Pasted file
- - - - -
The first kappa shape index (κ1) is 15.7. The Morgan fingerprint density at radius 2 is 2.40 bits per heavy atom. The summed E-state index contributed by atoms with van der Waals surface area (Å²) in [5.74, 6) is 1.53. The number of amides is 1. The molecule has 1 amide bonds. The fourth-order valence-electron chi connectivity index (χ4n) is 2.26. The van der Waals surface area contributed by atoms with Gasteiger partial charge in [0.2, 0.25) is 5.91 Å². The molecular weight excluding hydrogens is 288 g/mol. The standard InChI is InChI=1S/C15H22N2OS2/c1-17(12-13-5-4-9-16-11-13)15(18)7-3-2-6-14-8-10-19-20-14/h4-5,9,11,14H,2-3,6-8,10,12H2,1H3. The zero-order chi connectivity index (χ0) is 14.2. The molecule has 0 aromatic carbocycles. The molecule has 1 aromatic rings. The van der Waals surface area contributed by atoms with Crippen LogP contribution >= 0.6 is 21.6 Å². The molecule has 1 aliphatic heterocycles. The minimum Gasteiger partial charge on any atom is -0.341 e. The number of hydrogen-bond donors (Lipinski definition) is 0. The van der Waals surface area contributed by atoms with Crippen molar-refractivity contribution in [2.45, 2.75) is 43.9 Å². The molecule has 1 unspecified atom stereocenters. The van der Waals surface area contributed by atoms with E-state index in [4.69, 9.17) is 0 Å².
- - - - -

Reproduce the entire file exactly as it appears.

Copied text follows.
The first kappa shape index (κ1) is 15.7. The Morgan fingerprint density at radius 2 is 2.40 bits per heavy atom. The summed E-state index contributed by atoms with van der Waals surface area (Å²) in [5.74, 6) is 1.53. The number of amides is 1. The molecule has 1 amide bonds. The fourth-order valence-electron chi connectivity index (χ4n) is 2.26. The van der Waals surface area contributed by atoms with Gasteiger partial charge in [0.2, 0.25) is 5.91 Å². The molecular weight excluding hydrogens is 288 g/mol. The standard InChI is InChI=1S/C15H22N2OS2/c1-17(12-13-5-4-9-16-11-13)15(18)7-3-2-6-14-8-10-19-20-14/h4-5,9,11,14H,2-3,6-8,10,12H2,1H3. The zero-order chi connectivity index (χ0) is 14.2. The molecule has 0 aromatic carbocycles. The molecule has 1 aromatic rings. The van der Waals surface area contributed by atoms with Crippen LogP contribution >= 0.6 is 21.6 Å². The molecule has 1 aliphatic heterocycles. The minimum Gasteiger partial charge on any atom is -0.341 e. The number of hydrogen-bond donors (Lipinski definition) is 0. The van der Waals surface area contributed by atoms with Crippen molar-refractivity contribution in [2.45, 2.75) is 43.9 Å². The molecule has 1 unspecified atom stereocenters. The van der Waals surface area contributed by atoms with E-state index in [4.69, 9.17) is 0 Å².